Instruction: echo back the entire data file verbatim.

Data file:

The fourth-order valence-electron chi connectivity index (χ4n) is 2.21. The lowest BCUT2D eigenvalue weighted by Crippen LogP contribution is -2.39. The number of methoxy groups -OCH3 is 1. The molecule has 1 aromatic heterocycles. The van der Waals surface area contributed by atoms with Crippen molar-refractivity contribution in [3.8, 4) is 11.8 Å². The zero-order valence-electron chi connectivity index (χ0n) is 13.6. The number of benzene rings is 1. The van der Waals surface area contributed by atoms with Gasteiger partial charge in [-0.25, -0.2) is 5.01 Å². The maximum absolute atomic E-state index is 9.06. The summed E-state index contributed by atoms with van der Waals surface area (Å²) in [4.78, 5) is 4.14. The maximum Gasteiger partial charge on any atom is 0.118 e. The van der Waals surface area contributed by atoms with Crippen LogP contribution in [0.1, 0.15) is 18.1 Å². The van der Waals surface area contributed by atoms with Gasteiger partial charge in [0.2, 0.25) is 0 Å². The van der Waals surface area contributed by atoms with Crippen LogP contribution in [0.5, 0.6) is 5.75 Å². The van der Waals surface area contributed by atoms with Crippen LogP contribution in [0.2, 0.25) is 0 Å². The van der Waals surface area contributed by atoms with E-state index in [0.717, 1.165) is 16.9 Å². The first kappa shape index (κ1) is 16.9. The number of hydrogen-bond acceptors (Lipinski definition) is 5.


The fourth-order valence-electron chi connectivity index (χ4n) is 2.21. The lowest BCUT2D eigenvalue weighted by Crippen LogP contribution is -2.39. The number of methoxy groups -OCH3 is 1. The molecule has 1 aromatic heterocycles. The van der Waals surface area contributed by atoms with Crippen molar-refractivity contribution in [3.8, 4) is 11.8 Å². The zero-order valence-electron chi connectivity index (χ0n) is 13.6. The number of benzene rings is 1. The van der Waals surface area contributed by atoms with Gasteiger partial charge in [-0.25, -0.2) is 5.01 Å². The maximum absolute atomic E-state index is 9.06. The summed E-state index contributed by atoms with van der Waals surface area (Å²) in [4.78, 5) is 4.14. The maximum Gasteiger partial charge on any atom is 0.118 e. The van der Waals surface area contributed by atoms with Crippen LogP contribution in [0.1, 0.15) is 18.1 Å². The van der Waals surface area contributed by atoms with Gasteiger partial charge in [0.2, 0.25) is 0 Å². The van der Waals surface area contributed by atoms with Crippen LogP contribution in [0.5, 0.6) is 5.75 Å². The van der Waals surface area contributed by atoms with Crippen LogP contribution in [0.2, 0.25) is 0 Å². The van der Waals surface area contributed by atoms with E-state index in [0.717, 1.165) is 16.9 Å². The first kappa shape index (κ1) is 16.9. The number of hydrogen-bond acceptors (Lipinski definition) is 5.